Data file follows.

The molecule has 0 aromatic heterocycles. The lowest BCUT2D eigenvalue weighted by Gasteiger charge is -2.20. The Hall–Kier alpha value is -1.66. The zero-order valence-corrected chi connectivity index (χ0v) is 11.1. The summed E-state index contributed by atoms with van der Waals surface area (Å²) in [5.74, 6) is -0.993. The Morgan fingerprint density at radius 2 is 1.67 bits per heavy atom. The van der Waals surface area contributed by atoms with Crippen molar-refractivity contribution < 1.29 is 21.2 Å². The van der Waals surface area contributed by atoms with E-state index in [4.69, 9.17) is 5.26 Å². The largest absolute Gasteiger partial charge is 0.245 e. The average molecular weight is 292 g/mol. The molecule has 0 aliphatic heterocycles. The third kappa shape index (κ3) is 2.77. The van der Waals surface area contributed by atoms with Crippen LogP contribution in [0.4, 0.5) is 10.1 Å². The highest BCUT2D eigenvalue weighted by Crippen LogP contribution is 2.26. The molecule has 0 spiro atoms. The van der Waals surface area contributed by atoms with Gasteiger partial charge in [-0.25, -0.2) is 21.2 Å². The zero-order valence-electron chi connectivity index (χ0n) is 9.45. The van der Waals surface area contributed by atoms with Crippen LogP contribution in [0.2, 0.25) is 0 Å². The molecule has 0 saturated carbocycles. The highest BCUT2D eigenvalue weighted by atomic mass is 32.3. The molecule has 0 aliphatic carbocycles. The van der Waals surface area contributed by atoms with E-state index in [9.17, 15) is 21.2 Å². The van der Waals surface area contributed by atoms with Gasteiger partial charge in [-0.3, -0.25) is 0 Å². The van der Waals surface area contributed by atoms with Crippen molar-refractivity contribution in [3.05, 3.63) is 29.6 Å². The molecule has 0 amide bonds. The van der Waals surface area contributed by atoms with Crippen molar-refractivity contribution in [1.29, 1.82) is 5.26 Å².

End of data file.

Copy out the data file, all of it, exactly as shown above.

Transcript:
The molecule has 0 aromatic heterocycles. The lowest BCUT2D eigenvalue weighted by Gasteiger charge is -2.20. The Hall–Kier alpha value is -1.66. The zero-order valence-corrected chi connectivity index (χ0v) is 11.1. The summed E-state index contributed by atoms with van der Waals surface area (Å²) in [5.74, 6) is -0.993. The Morgan fingerprint density at radius 2 is 1.67 bits per heavy atom. The van der Waals surface area contributed by atoms with Crippen molar-refractivity contribution < 1.29 is 21.2 Å². The van der Waals surface area contributed by atoms with E-state index in [4.69, 9.17) is 5.26 Å². The largest absolute Gasteiger partial charge is 0.245 e. The average molecular weight is 292 g/mol. The molecule has 0 aliphatic heterocycles. The third kappa shape index (κ3) is 2.77. The van der Waals surface area contributed by atoms with Crippen LogP contribution in [0.4, 0.5) is 10.1 Å². The highest BCUT2D eigenvalue weighted by Crippen LogP contribution is 2.26. The molecule has 0 spiro atoms. The van der Waals surface area contributed by atoms with Gasteiger partial charge in [-0.25, -0.2) is 21.2 Å². The zero-order valence-electron chi connectivity index (χ0n) is 9.45. The van der Waals surface area contributed by atoms with Crippen LogP contribution in [0.2, 0.25) is 0 Å². The molecule has 0 saturated carbocycles. The highest BCUT2D eigenvalue weighted by atomic mass is 32.3. The molecule has 0 aliphatic carbocycles. The van der Waals surface area contributed by atoms with E-state index in [9.17, 15) is 21.2 Å². The van der Waals surface area contributed by atoms with Gasteiger partial charge in [-0.3, -0.25) is 0 Å². The van der Waals surface area contributed by atoms with Crippen molar-refractivity contribution in [3.05, 3.63) is 29.6 Å². The molecule has 0 amide bonds. The van der Waals surface area contributed by atoms with Crippen molar-refractivity contribution in [1.29, 1.82) is 5.26 Å².